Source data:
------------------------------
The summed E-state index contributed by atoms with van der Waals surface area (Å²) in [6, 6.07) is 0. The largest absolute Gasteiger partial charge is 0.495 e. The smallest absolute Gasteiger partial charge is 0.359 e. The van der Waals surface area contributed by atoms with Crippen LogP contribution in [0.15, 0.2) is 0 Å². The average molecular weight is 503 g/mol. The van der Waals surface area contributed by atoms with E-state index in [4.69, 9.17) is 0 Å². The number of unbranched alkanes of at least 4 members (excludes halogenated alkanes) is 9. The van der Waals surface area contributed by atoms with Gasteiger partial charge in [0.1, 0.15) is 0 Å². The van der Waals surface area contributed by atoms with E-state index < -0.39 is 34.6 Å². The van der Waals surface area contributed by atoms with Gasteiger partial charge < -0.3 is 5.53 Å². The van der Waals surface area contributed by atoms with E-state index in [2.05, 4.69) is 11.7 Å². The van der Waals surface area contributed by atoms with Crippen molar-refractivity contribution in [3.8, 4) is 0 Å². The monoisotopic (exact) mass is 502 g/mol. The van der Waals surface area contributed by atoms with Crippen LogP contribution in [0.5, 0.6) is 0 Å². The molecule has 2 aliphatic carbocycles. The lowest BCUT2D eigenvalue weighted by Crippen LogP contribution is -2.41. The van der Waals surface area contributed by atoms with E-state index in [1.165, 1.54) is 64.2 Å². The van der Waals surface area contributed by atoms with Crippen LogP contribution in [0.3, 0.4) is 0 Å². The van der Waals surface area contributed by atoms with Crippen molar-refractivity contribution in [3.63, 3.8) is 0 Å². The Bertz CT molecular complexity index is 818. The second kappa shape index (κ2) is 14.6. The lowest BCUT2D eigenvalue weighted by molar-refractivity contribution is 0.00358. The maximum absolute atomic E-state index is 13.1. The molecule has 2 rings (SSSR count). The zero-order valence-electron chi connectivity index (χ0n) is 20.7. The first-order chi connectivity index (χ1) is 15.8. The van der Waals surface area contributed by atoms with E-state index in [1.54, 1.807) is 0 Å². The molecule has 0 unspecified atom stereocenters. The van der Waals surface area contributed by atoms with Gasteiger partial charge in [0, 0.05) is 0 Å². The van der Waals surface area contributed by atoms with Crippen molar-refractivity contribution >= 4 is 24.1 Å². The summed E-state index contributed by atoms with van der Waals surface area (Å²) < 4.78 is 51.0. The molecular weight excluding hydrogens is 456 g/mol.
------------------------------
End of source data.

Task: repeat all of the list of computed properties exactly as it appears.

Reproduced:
The summed E-state index contributed by atoms with van der Waals surface area (Å²) in [6, 6.07) is 0. The largest absolute Gasteiger partial charge is 0.495 e. The smallest absolute Gasteiger partial charge is 0.359 e. The van der Waals surface area contributed by atoms with Crippen LogP contribution in [0.15, 0.2) is 0 Å². The average molecular weight is 503 g/mol. The van der Waals surface area contributed by atoms with E-state index in [4.69, 9.17) is 0 Å². The number of unbranched alkanes of at least 4 members (excludes halogenated alkanes) is 9. The van der Waals surface area contributed by atoms with Gasteiger partial charge in [0.1, 0.15) is 0 Å². The van der Waals surface area contributed by atoms with E-state index < -0.39 is 34.6 Å². The van der Waals surface area contributed by atoms with Gasteiger partial charge < -0.3 is 5.53 Å². The van der Waals surface area contributed by atoms with E-state index in [2.05, 4.69) is 11.7 Å². The van der Waals surface area contributed by atoms with Crippen molar-refractivity contribution in [3.8, 4) is 0 Å². The monoisotopic (exact) mass is 502 g/mol. The van der Waals surface area contributed by atoms with Crippen LogP contribution in [0.5, 0.6) is 0 Å². The molecule has 2 aliphatic carbocycles. The lowest BCUT2D eigenvalue weighted by Crippen LogP contribution is -2.41. The van der Waals surface area contributed by atoms with E-state index in [1.165, 1.54) is 64.2 Å². The van der Waals surface area contributed by atoms with Crippen LogP contribution in [0.3, 0.4) is 0 Å². The van der Waals surface area contributed by atoms with Crippen molar-refractivity contribution in [3.63, 3.8) is 0 Å². The Bertz CT molecular complexity index is 818. The second kappa shape index (κ2) is 14.6. The lowest BCUT2D eigenvalue weighted by molar-refractivity contribution is 0.00358. The maximum absolute atomic E-state index is 13.1. The molecule has 2 rings (SSSR count). The zero-order valence-electron chi connectivity index (χ0n) is 20.7. The first-order chi connectivity index (χ1) is 15.8. The van der Waals surface area contributed by atoms with E-state index in [1.54, 1.807) is 0 Å². The molecule has 0 unspecified atom stereocenters. The van der Waals surface area contributed by atoms with Gasteiger partial charge in [0, 0.05) is 0 Å². The van der Waals surface area contributed by atoms with Crippen molar-refractivity contribution >= 4 is 24.1 Å². The summed E-state index contributed by atoms with van der Waals surface area (Å²) < 4.78 is 51.0. The molecular weight excluding hydrogens is 456 g/mol.